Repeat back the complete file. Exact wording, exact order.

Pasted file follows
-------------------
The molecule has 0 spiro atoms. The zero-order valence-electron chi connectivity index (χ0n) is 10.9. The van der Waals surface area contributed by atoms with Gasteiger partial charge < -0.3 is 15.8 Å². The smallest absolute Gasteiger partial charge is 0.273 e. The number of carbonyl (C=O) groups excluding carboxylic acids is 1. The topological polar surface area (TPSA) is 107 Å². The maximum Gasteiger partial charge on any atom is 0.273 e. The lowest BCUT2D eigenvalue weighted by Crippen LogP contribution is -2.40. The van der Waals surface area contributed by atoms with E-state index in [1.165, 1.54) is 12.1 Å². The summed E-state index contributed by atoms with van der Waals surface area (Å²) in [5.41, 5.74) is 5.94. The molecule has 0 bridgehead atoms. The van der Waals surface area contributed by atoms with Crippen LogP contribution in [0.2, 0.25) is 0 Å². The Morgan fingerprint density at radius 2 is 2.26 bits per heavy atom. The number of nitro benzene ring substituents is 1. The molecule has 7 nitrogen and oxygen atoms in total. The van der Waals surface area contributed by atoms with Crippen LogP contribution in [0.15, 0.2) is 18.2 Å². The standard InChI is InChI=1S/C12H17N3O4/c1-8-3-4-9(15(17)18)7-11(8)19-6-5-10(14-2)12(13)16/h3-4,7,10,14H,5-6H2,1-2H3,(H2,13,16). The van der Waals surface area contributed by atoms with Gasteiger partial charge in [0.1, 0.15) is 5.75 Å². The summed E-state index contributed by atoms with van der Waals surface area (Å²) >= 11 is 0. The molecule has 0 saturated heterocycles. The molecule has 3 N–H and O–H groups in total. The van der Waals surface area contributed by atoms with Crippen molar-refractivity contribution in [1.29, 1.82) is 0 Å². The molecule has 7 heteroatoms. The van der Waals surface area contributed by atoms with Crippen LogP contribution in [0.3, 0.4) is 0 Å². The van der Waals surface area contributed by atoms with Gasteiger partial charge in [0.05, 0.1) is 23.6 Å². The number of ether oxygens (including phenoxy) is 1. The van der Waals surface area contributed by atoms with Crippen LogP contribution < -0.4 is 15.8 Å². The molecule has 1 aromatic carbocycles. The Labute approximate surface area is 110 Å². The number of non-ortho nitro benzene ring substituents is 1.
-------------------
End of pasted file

The molecule has 0 spiro atoms. The zero-order valence-electron chi connectivity index (χ0n) is 10.9. The van der Waals surface area contributed by atoms with Gasteiger partial charge < -0.3 is 15.8 Å². The smallest absolute Gasteiger partial charge is 0.273 e. The number of carbonyl (C=O) groups excluding carboxylic acids is 1. The topological polar surface area (TPSA) is 107 Å². The maximum Gasteiger partial charge on any atom is 0.273 e. The lowest BCUT2D eigenvalue weighted by Crippen LogP contribution is -2.40. The van der Waals surface area contributed by atoms with E-state index in [1.165, 1.54) is 12.1 Å². The summed E-state index contributed by atoms with van der Waals surface area (Å²) in [5.41, 5.74) is 5.94. The molecule has 0 bridgehead atoms. The van der Waals surface area contributed by atoms with Crippen LogP contribution in [0.2, 0.25) is 0 Å². The Morgan fingerprint density at radius 2 is 2.26 bits per heavy atom. The number of nitro benzene ring substituents is 1. The molecule has 7 nitrogen and oxygen atoms in total. The van der Waals surface area contributed by atoms with Crippen LogP contribution in [0.15, 0.2) is 18.2 Å². The standard InChI is InChI=1S/C12H17N3O4/c1-8-3-4-9(15(17)18)7-11(8)19-6-5-10(14-2)12(13)16/h3-4,7,10,14H,5-6H2,1-2H3,(H2,13,16). The van der Waals surface area contributed by atoms with Gasteiger partial charge in [0.1, 0.15) is 5.75 Å². The summed E-state index contributed by atoms with van der Waals surface area (Å²) >= 11 is 0. The molecule has 0 saturated heterocycles. The molecule has 3 N–H and O–H groups in total. The van der Waals surface area contributed by atoms with Crippen molar-refractivity contribution in [1.29, 1.82) is 0 Å². The molecule has 7 heteroatoms. The van der Waals surface area contributed by atoms with Crippen LogP contribution in [0.3, 0.4) is 0 Å². The van der Waals surface area contributed by atoms with Gasteiger partial charge in [0.05, 0.1) is 23.6 Å². The number of ether oxygens (including phenoxy) is 1. The van der Waals surface area contributed by atoms with Crippen LogP contribution < -0.4 is 15.8 Å². The molecule has 1 aromatic carbocycles. The Labute approximate surface area is 110 Å². The number of non-ortho nitro benzene ring substituents is 1.